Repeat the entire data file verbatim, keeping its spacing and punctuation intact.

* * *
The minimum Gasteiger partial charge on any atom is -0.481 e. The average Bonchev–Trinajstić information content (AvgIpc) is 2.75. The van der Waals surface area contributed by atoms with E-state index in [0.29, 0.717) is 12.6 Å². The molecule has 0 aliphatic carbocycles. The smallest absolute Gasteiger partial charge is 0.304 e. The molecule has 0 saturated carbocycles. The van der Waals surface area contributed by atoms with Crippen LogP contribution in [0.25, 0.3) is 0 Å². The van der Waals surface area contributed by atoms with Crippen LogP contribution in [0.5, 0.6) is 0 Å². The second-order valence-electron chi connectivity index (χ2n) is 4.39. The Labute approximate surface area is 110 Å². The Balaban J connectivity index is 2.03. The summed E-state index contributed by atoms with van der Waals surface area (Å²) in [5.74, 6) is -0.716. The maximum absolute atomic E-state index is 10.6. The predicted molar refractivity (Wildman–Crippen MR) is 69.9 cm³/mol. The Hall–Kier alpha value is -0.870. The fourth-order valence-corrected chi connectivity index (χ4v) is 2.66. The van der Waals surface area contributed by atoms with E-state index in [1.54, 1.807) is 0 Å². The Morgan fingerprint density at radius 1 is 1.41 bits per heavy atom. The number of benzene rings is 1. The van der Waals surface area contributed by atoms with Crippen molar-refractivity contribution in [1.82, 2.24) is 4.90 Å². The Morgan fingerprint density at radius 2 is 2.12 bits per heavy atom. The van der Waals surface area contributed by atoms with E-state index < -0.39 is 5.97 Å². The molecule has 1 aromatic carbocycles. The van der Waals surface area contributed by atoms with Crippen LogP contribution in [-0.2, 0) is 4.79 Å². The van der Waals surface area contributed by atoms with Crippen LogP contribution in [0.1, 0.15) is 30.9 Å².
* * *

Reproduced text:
The minimum Gasteiger partial charge on any atom is -0.481 e. The average Bonchev–Trinajstić information content (AvgIpc) is 2.75. The van der Waals surface area contributed by atoms with E-state index in [0.29, 0.717) is 12.6 Å². The molecule has 0 aliphatic carbocycles. The smallest absolute Gasteiger partial charge is 0.304 e. The molecule has 0 saturated carbocycles. The van der Waals surface area contributed by atoms with Crippen LogP contribution in [0.25, 0.3) is 0 Å². The van der Waals surface area contributed by atoms with Crippen LogP contribution in [0.5, 0.6) is 0 Å². The second-order valence-electron chi connectivity index (χ2n) is 4.39. The Labute approximate surface area is 110 Å². The Balaban J connectivity index is 2.03. The summed E-state index contributed by atoms with van der Waals surface area (Å²) in [5.74, 6) is -0.716. The maximum absolute atomic E-state index is 10.6. The predicted molar refractivity (Wildman–Crippen MR) is 69.9 cm³/mol. The Hall–Kier alpha value is -0.870. The fourth-order valence-corrected chi connectivity index (χ4v) is 2.66. The van der Waals surface area contributed by atoms with E-state index in [1.54, 1.807) is 0 Å². The Morgan fingerprint density at radius 1 is 1.41 bits per heavy atom. The number of benzene rings is 1. The van der Waals surface area contributed by atoms with Crippen molar-refractivity contribution in [1.82, 2.24) is 4.90 Å². The Morgan fingerprint density at radius 2 is 2.12 bits per heavy atom. The van der Waals surface area contributed by atoms with E-state index < -0.39 is 5.97 Å². The molecule has 1 aromatic carbocycles. The van der Waals surface area contributed by atoms with Crippen LogP contribution in [-0.2, 0) is 4.79 Å². The van der Waals surface area contributed by atoms with Crippen LogP contribution in [0.1, 0.15) is 30.9 Å².